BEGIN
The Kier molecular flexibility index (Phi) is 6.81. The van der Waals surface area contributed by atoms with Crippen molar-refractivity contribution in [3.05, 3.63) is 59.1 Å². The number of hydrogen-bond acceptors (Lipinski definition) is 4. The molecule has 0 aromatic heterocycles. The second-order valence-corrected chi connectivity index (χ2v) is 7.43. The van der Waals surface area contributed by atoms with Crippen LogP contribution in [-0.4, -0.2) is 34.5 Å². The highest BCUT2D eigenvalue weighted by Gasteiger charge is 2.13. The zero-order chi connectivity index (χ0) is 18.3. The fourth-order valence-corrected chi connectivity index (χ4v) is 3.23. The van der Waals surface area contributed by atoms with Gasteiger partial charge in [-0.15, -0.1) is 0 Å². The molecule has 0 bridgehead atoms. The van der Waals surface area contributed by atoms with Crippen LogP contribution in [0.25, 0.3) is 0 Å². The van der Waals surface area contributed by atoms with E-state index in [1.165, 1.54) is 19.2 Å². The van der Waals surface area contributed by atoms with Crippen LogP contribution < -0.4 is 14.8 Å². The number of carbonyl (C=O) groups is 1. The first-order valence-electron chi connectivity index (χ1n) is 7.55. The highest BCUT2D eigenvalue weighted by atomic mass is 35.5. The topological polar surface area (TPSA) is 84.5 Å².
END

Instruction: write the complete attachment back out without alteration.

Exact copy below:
The Kier molecular flexibility index (Phi) is 6.81. The van der Waals surface area contributed by atoms with Crippen molar-refractivity contribution in [3.05, 3.63) is 59.1 Å². The number of hydrogen-bond acceptors (Lipinski definition) is 4. The molecule has 0 aromatic heterocycles. The second-order valence-corrected chi connectivity index (χ2v) is 7.43. The van der Waals surface area contributed by atoms with Crippen LogP contribution in [-0.4, -0.2) is 34.5 Å². The highest BCUT2D eigenvalue weighted by Gasteiger charge is 2.13. The zero-order chi connectivity index (χ0) is 18.3. The fourth-order valence-corrected chi connectivity index (χ4v) is 3.23. The van der Waals surface area contributed by atoms with Gasteiger partial charge in [-0.15, -0.1) is 0 Å². The molecule has 0 bridgehead atoms. The van der Waals surface area contributed by atoms with Crippen LogP contribution in [0.25, 0.3) is 0 Å². The van der Waals surface area contributed by atoms with E-state index in [1.165, 1.54) is 19.2 Å². The van der Waals surface area contributed by atoms with Crippen LogP contribution < -0.4 is 14.8 Å². The number of carbonyl (C=O) groups is 1. The first-order valence-electron chi connectivity index (χ1n) is 7.55. The highest BCUT2D eigenvalue weighted by atomic mass is 35.5. The topological polar surface area (TPSA) is 84.5 Å².